Graham Jones is a Visiting Lecturer at the University of Buckingham and an Associate Lecturer at The Open University in the UK. Jones, B.Sc., B.A., Adv.Dip.Ed., MBPsS, M.Ed. M.Sc., is a qualified psychologist, the author of 32 books, and an award-winning writer and speaker, contributing regularly to a wide range of publications and speaking at conferences and events around the world.
Walk into any architect’s or engineer’s office and what do you see? Drawings. Design ideas, rough drafts, plans and a host of other materials that are drawn or otherwise put in a visual form. Engineers and architects love drawing. Indeed, that’s often what many of their professional development hours are spent doing.
But are drawings enough to convince employers that you deserve a new job? Are drawings the right kind of thing to convince clients that they should hire you for a project? In short, do drawings provide credibility?
To answer that, you can turn to studies on the psychology of credibility, which point to the notion that your believability is determined by a range of interconnected factors. The credibility of an architect, for example, depends on their qualifications and status, as well as the empathy they show and the message they put out. Drawings, of course, are part of their “message,” so what you draw can absolutely help.
But words are important. Lots of them, it seems.
Visual Is Not That Important
You might think, in these video-enriched online days, that people are rejecting words in favour of visuals. But research suggests otherwise. According to one study from The Economist Group, written material is valued more than visual content. It turns out that people really like reading. That’s backed by a study that looked at the amount of interest online materials received in terms of search engine ranking and sharing. This research revealed that it was the longer web pages, with more text, that got the bulk of the interest.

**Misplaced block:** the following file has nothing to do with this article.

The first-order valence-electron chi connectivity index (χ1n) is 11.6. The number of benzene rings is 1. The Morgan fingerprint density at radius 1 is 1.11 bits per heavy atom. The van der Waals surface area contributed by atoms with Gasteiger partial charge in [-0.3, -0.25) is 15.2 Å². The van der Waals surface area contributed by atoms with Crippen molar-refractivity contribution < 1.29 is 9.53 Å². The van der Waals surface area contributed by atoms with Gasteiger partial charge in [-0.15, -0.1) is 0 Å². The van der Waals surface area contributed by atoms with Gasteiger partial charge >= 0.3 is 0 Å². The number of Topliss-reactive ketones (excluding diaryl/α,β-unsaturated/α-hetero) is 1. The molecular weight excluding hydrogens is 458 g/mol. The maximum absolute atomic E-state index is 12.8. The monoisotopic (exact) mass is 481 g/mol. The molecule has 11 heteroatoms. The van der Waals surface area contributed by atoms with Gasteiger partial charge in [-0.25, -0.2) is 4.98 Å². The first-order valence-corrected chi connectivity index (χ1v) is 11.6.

It seems that we tend to prefer longer articles, and we like to share lengthy webpages. The crucial thing to consider is why.
The Psychology of Risk Aversion
Human beings are risk-averse. We want to make sure, as best we can, that what we get involved with is going to be OK. That means we seek as much information as possible about anything we consider purchasing – and anyone we consider hiring.
Fifty years ago, if you applied for an engineer’s job, you’d have had a brief interview and probably not much more. Nowadays, you’ll have aptitude tests, psychometric analysis, and/or you’ll need to give a presentation to an interview board – on top of an interview or series of interviews. Those doing the hiring want to be sure of their decision, to reduce the risks of employing the wrong person.
People Check Out Your Writing
If someone wants to book the services of an architect, they’ll go online, search for the architect’s website, and check out his or her social media activity. The prospective client will look for articles written by the architect and will also read his or her blog, if available. They will try to find as much written material as possible. The more information that’s available, the more able a person is to reduce risk.
For engineers and architects, this means you need to get writing. Potential employers or prospective clients will want to check out the material you’ve produced. If there isn’t much material, they might go with that other architect or engineer with the well-written blog and published articles. Written works help those hiring assess your credibility and how much you really know about your industry. Drawings don’t achieve the same impact; one drawing has a lot less weight in our mind when compared with a lengthy written description. In a sense, a thousand words is worth a picture – not the other way round.
The more you write, the more credible you become. That means blogging, articles, white papers and a host of other written materials. Sure, you can (and should!) keep drawing, but keep writing, as it will boost your career and your business.
Another way of increasing credibility is to further your education. Consider any of a number of PDH approved courses we offer.